Ministers are under mounting pressure to tackle the cancer backlog after it emerged a crucial NHS target will take another year to meet. NHS England warned that the post-Covid catch-up drive has left hospitals overwhelmed by the number of people coming forward for cancer care.
It was hoped that the backlog of patients waiting longer than 62 days from an urgent GP referral for suspected cancer would be returned to pre-pandemic levels by March 2023.
But NHS officials told MPs that a new target of March 2024 is being discussed with ministers.
And they raised concerns that planned strikes by junior doctors could have a “further impact” on cancer patients.
The health service has seen a record number of referrals for cancer since March 2021.
This has been prompted by the number of people who put off seeking care during the pandemic now coming forward and the growth in cancer rates.
More people are also coming forward as a result of public awareness campaigns or high profile cancer deaths, such as Dame Deborah James.
It has led to fresh calls for further government investment in Radiotherapy – which is regarded as a secret weapon in the war on cancer.
Between 200,000 and 250,000 people are referred for suspected cancer every month, but only around 6 percent of these will have suspected cancer, MPs were told.
Dame Cally Palmer, national cancer director for NHS England, said that the weekly count of the backlog of patients waiting longer than 62 days from an urgent GP referral for suspected cancer stood at 23,500 – down from almost 34,000 last summer.
“We’ve made very significant progress – so the backlog was at an all-time high of around 34,000 last summer and last week it was 23,500, so we’ve dropped by around 10,000, but there’s still further to go,” she told MPs on the House of Commons’ Health and Social Care Committee.
Dame Cally said she hoped that another recovery target – that 75 percent of patients who have been urgently referred by their GP for suspected cancer receive a diagnosis or have cancer ruled out within 28 days – will be met by March 2024, or sooner.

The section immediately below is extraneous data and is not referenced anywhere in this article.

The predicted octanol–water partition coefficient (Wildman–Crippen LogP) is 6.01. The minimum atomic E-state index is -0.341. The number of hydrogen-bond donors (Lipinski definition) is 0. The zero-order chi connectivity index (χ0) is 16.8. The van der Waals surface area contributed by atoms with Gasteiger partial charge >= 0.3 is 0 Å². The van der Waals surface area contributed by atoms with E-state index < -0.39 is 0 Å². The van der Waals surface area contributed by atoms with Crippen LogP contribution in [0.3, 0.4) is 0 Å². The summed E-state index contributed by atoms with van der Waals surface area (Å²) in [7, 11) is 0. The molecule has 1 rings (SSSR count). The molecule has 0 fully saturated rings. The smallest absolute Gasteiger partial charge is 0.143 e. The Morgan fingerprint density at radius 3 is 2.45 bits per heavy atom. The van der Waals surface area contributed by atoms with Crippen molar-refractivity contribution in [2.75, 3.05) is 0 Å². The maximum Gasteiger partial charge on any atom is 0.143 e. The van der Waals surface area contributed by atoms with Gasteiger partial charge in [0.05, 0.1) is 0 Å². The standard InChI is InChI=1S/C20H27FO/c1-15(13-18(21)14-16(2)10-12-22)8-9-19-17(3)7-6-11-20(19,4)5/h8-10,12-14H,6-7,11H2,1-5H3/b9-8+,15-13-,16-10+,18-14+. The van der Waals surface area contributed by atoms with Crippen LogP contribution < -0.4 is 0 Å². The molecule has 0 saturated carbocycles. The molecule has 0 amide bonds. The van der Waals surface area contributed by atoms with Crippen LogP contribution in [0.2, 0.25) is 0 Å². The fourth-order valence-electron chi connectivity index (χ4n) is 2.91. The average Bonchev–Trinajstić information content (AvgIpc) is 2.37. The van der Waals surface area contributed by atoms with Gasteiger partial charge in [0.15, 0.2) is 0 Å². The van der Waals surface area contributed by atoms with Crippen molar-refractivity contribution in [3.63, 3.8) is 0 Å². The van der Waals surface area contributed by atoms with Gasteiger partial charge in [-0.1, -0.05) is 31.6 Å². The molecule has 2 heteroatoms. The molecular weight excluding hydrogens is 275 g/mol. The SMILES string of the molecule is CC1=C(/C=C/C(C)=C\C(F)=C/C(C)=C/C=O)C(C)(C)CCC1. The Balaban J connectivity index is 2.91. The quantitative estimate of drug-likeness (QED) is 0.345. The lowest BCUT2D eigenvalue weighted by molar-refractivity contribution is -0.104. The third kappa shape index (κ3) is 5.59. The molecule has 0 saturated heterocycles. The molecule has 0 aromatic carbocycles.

Professor Peter Johnson, national clinical director for cancer at NHS England told MPs: “I don’t think anybody is comfortable with the fact that we have a large number of people who are waiting too long to get their diagnosis and start their treatment.”
Responding to the committee, leading oncologist Professor Pat Price said: “Yet again we see the target for recovering the Covid induced cancer backlog has slipped back another year.
“We urgently need ministers and officials to face up to the scale of the cancer crisis or we will never tackle it.
“And once again the potential of radiotherapy cancer treatments to do more has not been embraced.”
It comes as former Liberal Democrat leader Tim Farron highlighted the Daily Express crusade for a boost in radiotherapy funding in the House of Commons.
Pointing out the high cancer treatment waiting times in Cumbria, he told Social Care Minister Helen Whately: “Imagine how terrifying it is to be told you have a terrifying disease and you may be made to wait two months for your first intervention.
“People are dying needlessly. Can I draw her attention to the campaign run jointly by the All Party Parliamentary Group on Radiotherapy and the Daily Express which seeks a £1 billion boost in radiotherapy to increase capacity and update technology.”
Our crusade has been backed by England and Manchester United legend Bryan Robson – a cancer survivor himself, Radiotherapy UK and the #CatchUpWithCancer campaign.
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